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Trumpeted from magazines and the other clarions of popular culture, comes the inescapable message: If you're not young and beautiful, you're practically dead.

Those of us who are neither young nor beautiful may rail against it, but too often, it is a notion not only objectionable but true. For current evidence, take a look, while you can, at Mirabella magazine, which is in fact dead: Its publisher put it to rest last week.

I'm as guilty as anyone for its demise. Except in the early '90s, when an acquaintance was writing a column for it, I never even glanced through its pages. But judging from its May issue, still to be found ossifying at newsstands, hip it was not.

Gracing the cover is actress Kristin Scott Thomas, who had one huge movie, three movies ago. A tease to the inside proclaims an "exclusive interview" with Carly Simon, implying that they had to use all their guile to pull off such a coup. Another siren sings of Mirabella's check-ins with Betty Friedan and Helen Gurley Brown, two trailblazers probably past their most important moment.

Strictly for content, the best reason to buy this final issue is Lynn Darling's affecting memoir recounting how she carried on with life, and eventually renewed her love life, after her husband died. But you might also want to pick up a copy in case you ever want to start a magazine of your own; file it in the what-not-to-do folder.

Friedan also pops up this month in George, which could be the result of one of those corporate synergy deals, since both magazines are (were) the spawn of the publisher Hachette Filipacchi. George presents an excerpt from Friedan's memoir, whose big headline is that while she was starting the National Organization for Women, she was being beaten by her husband. But there's much more depth and detail, as befits a trailblazer probably past her most important moment.

The Friedan connection isn't the only one between these siblings. While Mirabella has breathed its last, George is just getting its second wind, a circumstance that may be more than coincidence: The New York Times reported last week that Mirabella staffers were grousing that George got all the promotions budget, hastening the mag's demise.

The May George is the first issue entirely attributable to Frank Lalli, who took the editor's chair after founder John F. Kennedy Jr.'s death at sea last summer. It suggests that Lalli is keeping George roughly on its course, which is to blend politics and celebrity in hit-or-miss fashion. Regrettably, the misses win this month.

There is, for example, the spread of Heather Locklear, telling Rudy Giuliani how to beat Hillary Rodham Clinton in the New York Senate race. As a conceit, it's brilliant: See, she plays a political consultant to a fictitious New York mayor on the sitcom "Spin City," and Rudy is the real New York mayor. Get it? There's no way of knowing whether the stratagems are really Locklear's, but it does offer the chance - practically the obligation - to publish a full- page photo of the lovely Locklear.

The issue's lead story is slightly more valuable, though ultimately a bore. Writer Ann Louise Bardach has traveled to Cuba to uncover "the untold Elian story." It's a good idea, to try to turn the 15 figures who originally set out on the ill-fated vessel back into human beings, but we still end up with caricatures.

Interviewees only extol the departed, undoubtedly motivated both by the desire not to speak ill of the dead and by the basic, inbred aversion to candor in a communist society. Another drawback is that these people gained notoriety only in death; after offering the survivors' sad accounting of the trip, Bardach has little left to tell.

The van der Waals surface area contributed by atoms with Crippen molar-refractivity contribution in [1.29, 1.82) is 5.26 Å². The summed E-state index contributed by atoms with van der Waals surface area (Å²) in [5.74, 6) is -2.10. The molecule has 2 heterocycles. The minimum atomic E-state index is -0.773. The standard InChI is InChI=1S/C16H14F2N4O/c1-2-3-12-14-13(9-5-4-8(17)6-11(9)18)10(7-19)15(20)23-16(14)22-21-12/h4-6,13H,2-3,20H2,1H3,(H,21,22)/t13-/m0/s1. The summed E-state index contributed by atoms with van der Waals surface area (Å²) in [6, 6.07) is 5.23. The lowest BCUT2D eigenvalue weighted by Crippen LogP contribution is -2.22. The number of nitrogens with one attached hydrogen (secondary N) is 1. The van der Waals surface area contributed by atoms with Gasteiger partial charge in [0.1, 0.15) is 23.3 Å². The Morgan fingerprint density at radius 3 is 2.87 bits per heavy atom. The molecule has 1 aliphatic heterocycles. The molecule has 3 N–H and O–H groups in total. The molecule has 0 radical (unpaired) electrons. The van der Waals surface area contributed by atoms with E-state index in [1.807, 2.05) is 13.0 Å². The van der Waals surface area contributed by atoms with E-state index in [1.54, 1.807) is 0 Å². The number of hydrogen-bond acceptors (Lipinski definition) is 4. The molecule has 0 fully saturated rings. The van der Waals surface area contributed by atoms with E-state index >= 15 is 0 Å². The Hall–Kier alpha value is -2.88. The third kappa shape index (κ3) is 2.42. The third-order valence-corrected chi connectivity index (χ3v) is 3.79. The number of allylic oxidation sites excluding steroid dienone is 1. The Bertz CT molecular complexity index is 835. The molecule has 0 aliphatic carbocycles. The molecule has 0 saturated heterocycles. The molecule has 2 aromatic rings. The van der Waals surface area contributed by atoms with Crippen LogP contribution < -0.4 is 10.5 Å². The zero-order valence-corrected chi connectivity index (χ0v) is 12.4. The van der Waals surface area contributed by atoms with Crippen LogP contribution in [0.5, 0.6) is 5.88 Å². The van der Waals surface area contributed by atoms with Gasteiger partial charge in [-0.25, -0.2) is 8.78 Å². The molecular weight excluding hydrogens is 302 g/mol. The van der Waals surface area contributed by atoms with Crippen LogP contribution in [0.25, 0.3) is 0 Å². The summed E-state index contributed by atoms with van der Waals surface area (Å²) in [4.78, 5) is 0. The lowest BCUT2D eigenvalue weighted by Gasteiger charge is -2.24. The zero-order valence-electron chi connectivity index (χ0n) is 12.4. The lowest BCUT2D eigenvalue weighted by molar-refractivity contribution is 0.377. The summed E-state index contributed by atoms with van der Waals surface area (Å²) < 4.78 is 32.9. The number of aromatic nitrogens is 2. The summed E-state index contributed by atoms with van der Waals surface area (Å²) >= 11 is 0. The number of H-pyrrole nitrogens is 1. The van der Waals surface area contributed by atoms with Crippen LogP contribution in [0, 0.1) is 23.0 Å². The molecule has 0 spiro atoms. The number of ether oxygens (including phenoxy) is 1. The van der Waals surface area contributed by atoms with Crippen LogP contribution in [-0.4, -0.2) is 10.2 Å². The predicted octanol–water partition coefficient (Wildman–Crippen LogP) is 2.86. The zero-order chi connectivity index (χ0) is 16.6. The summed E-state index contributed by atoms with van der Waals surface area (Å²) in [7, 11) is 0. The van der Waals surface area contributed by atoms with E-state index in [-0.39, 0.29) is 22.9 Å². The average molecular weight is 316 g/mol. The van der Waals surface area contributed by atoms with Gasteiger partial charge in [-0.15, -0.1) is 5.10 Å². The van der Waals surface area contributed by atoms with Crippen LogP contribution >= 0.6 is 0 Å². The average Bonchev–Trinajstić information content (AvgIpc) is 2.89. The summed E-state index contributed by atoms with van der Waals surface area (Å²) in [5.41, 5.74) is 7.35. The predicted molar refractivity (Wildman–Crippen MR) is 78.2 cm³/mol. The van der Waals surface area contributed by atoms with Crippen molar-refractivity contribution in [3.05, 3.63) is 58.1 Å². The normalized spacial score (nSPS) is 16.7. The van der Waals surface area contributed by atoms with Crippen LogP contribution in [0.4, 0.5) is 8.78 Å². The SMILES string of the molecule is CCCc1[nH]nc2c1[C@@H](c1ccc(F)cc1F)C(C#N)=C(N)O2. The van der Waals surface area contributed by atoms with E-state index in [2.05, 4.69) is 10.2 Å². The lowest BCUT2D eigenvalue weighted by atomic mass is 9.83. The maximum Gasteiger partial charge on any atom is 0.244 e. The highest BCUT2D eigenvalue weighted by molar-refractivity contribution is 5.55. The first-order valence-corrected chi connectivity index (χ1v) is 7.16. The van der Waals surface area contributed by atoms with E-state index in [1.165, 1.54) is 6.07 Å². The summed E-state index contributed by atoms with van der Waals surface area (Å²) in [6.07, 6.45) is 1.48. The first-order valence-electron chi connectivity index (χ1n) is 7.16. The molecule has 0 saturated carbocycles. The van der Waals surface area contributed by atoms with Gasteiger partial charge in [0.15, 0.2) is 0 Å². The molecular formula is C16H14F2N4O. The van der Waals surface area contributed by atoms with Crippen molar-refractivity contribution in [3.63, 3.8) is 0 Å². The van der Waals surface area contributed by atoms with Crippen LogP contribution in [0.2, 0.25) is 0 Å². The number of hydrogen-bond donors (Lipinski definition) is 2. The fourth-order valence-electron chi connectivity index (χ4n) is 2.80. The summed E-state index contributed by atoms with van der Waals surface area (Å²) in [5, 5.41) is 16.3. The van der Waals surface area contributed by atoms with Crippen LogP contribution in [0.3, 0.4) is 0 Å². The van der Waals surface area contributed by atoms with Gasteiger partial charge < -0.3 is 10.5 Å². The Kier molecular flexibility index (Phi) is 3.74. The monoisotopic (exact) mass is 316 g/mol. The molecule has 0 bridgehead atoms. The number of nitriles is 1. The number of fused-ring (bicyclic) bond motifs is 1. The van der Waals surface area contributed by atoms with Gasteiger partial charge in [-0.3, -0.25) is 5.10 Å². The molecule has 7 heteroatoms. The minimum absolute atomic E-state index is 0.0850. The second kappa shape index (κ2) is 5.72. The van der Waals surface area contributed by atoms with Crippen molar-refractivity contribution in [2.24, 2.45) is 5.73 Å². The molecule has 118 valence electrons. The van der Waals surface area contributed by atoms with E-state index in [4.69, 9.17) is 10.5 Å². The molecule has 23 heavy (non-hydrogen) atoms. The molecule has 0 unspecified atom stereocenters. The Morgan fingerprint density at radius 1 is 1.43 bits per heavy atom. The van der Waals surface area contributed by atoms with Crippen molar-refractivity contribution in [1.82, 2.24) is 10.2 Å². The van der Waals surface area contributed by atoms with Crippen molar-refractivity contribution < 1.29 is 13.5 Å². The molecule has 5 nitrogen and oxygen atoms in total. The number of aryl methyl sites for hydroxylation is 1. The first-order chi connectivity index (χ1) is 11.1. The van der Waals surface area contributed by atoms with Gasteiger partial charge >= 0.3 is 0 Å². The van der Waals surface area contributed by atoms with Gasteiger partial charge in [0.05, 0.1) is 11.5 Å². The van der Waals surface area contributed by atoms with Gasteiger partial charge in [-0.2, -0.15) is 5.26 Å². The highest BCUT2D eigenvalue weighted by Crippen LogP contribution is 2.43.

George does offer some salient tidbits, such as how much each presidential candidate spent per delegate won (the bargain: Al Gore, at $13,356 per), and trying to divine how George W. Bush spent his $63.3 million, which George (the magazine) says is $30 million more than any presidential candidate has ever spent on an entire campaign (big tickets: $19 million for ads, $11 million for fund-raising).

Lalli's column, meanwhile, qualifies as the mag's biggest miss, offering a weak suggestion on how John McCain might win the presidency, in 2004. His premise is that McCain energized voters with his straightforwardness, but that not enough of them wanted change. If Al Gore wins and then the economy goes in the tank ("two possible ifs" - well said, Frank), McCain could emerge. If you consider that pallid, read on for Lalli's closing: "We don't have the answers. Nobody does. . . . But this magazine will continue to cheer any candidate who gives honesty a chance, and who stands tall to win rather than stoops to conquer."

Don't try telling Grover C. Nordquist, president of Americans for Tax Reform, that drivel about no one having the answers: He sure thinks he does. In a far more pointed analysis of the "McCain mutiny" in the May American Spectator, he tells why McCain prospered and how the conservative movement beat back the challenge.

Nordquist asserts that the episode "exploded the myths that the Reagan coalition was both weak and unstable," and cheers how all its elements rallied to unmask "the Trojan Horse McCain campaign and defeated the largest accumulation of corporate wealth amassed behind one candidate in American history."

Wait, isn't George W. the one with the Texas-size wallet? No, Nordquist is referring, in the well-worn right-wing way, to "the uncritical and unflagging support of establishment media corporations." He calculates that if McCain had had to purchase as advertising all that fawning coverage, it "would have cost at least three times the $70 million Bush raised from Republicans."

It's hard to figure how Nordquist figures it, but given Lalli's paean in George, Nordquist would undoubtedly say McCain's free ink for 2004 is already gushing.